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Divorce can be one of the most difficult experiences a person ever faces. Statistics suggest that nearly half of all marriages end up in divorce. Whether you walked out or pushed out of your marriage, remember you have invested so much in it. Don’t suffer emotional trauma, loss of joy and still let your spouse go with what you laboured for especially if your partner took advantage of a simple mistake or misfortune to end the relationship.
  Before marriage, a spouse may have acquired some assets and may have acquired some other assets jointly with the partner during marriage. Unfortunately our patriarchal culture makes women losers when marriage irretrievably breaks down. One of the most priced assets the husbands usually go for is the matrimonial house and other landed properties which are jointly acquired by the spouses during marriage.
  Spouses have equal rights to such assets by virtue of marriage under The Matrimonial Cause Act. It provides that married women enjoy equal rights to the family assets acquired during the marriage and to be involved in their disposal during or after the marriage. The Act does not protect Islamic and customary marriages as different laws apply to them.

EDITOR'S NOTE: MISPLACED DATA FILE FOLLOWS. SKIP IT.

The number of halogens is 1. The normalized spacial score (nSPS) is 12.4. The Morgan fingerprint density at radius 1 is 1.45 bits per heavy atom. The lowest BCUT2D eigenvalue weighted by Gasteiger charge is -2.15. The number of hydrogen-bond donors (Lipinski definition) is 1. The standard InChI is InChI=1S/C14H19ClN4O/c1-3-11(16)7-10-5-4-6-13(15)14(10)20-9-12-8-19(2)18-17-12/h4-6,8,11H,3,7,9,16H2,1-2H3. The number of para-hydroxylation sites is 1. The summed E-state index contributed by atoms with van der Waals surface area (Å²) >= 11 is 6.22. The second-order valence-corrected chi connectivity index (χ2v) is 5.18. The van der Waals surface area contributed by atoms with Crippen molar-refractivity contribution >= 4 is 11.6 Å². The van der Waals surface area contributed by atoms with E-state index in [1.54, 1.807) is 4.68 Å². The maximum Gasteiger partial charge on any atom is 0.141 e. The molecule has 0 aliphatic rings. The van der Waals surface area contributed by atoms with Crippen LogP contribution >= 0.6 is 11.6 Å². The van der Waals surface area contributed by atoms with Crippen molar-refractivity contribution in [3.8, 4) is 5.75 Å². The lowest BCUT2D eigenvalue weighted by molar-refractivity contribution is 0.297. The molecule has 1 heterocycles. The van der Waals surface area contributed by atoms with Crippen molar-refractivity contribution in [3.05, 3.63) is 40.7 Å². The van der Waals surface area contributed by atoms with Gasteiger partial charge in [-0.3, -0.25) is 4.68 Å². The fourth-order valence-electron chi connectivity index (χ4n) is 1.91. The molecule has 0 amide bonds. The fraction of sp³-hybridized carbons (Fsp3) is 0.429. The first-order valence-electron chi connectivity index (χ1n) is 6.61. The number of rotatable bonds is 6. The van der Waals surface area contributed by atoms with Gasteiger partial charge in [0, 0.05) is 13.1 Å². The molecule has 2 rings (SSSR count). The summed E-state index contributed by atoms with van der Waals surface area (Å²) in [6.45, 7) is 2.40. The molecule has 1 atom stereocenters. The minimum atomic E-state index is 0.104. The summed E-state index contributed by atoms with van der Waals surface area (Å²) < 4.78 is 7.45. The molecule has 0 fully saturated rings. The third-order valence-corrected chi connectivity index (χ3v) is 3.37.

Chapter 4 of the Constitution of the federal Republic of Nigeria; and many international instruments provides rights to own property.  Article 7 of the Protocol to the Charter on Human and Peoples Rights on the Rights of Women in Africa provides for both parties of a marriage to enjoy equal rights within and after the marriage, in issues of custody and access to an equitable share of the joint property derived from the marriage.
  Under the Act, settlement of property is based on what the court considers to be “just and equitable in the circumstances of the case” for the benefit of any or all of the parties involved. However the court would usually require evidence of direct or indirect contribution of each spouse in acquisition of the assets.
  A spouse who feel short-changed in divorce settlement should demand his/her rights through the court. Where joint landed property is in issue, a spouse may be required to buy the other spouse’s equity in the property, which is measured by the value of the house minus any mortgages owed on it. A spouse might be able to “trade” assets.
  After divorce, no spouse should abandon his/her right to property jointly acquired during marriage.  
If you need assistance in contacting a lawyer, write to write@nowayobloggers.com/law or call 08186718454 and we would be glad to match you with a lawyer who meets your requirements.
  Lawclinic wish its followers and fans of Nowayobloggers a happy new year

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